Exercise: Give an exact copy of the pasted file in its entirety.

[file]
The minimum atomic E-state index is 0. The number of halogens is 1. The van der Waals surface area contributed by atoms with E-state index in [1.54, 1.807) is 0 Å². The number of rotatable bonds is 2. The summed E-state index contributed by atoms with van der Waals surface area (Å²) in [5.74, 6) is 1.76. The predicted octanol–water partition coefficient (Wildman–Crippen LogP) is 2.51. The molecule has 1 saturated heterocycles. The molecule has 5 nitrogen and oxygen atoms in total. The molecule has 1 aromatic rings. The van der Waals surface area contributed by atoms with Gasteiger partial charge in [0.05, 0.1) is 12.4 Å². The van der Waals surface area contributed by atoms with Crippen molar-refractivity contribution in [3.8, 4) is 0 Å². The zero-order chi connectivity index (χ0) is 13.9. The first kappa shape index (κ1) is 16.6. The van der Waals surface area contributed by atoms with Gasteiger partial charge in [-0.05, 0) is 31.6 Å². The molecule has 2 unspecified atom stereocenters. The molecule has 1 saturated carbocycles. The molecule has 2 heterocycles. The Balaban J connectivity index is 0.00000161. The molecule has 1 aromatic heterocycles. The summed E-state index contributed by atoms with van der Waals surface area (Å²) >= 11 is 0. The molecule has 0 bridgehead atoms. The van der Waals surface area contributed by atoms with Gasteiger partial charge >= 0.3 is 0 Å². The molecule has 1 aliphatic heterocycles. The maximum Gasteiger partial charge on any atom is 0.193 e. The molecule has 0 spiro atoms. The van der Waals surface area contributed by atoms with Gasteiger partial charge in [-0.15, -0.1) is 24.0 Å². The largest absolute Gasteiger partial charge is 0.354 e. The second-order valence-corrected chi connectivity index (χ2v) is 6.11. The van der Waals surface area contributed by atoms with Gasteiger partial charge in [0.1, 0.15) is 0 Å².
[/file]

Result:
The minimum atomic E-state index is 0. The number of halogens is 1. The van der Waals surface area contributed by atoms with E-state index in [1.54, 1.807) is 0 Å². The number of rotatable bonds is 2. The summed E-state index contributed by atoms with van der Waals surface area (Å²) in [5.74, 6) is 1.76. The predicted octanol–water partition coefficient (Wildman–Crippen LogP) is 2.51. The molecule has 1 saturated heterocycles. The molecule has 5 nitrogen and oxygen atoms in total. The molecule has 1 aromatic rings. The van der Waals surface area contributed by atoms with Gasteiger partial charge in [0.05, 0.1) is 12.4 Å². The van der Waals surface area contributed by atoms with Crippen molar-refractivity contribution in [3.8, 4) is 0 Å². The zero-order chi connectivity index (χ0) is 13.9. The first kappa shape index (κ1) is 16.6. The van der Waals surface area contributed by atoms with Gasteiger partial charge in [-0.05, 0) is 31.6 Å². The molecule has 2 unspecified atom stereocenters. The molecule has 1 saturated carbocycles. The molecule has 2 heterocycles. The Balaban J connectivity index is 0.00000161. The molecule has 1 aromatic heterocycles. The summed E-state index contributed by atoms with van der Waals surface area (Å²) >= 11 is 0. The molecule has 0 bridgehead atoms. The van der Waals surface area contributed by atoms with Gasteiger partial charge >= 0.3 is 0 Å². The molecule has 1 aliphatic heterocycles. The maximum Gasteiger partial charge on any atom is 0.193 e. The molecule has 0 spiro atoms. The van der Waals surface area contributed by atoms with Gasteiger partial charge in [-0.15, -0.1) is 24.0 Å². The largest absolute Gasteiger partial charge is 0.354 e. The second-order valence-corrected chi connectivity index (χ2v) is 6.11. The van der Waals surface area contributed by atoms with Gasteiger partial charge in [0.1, 0.15) is 0 Å².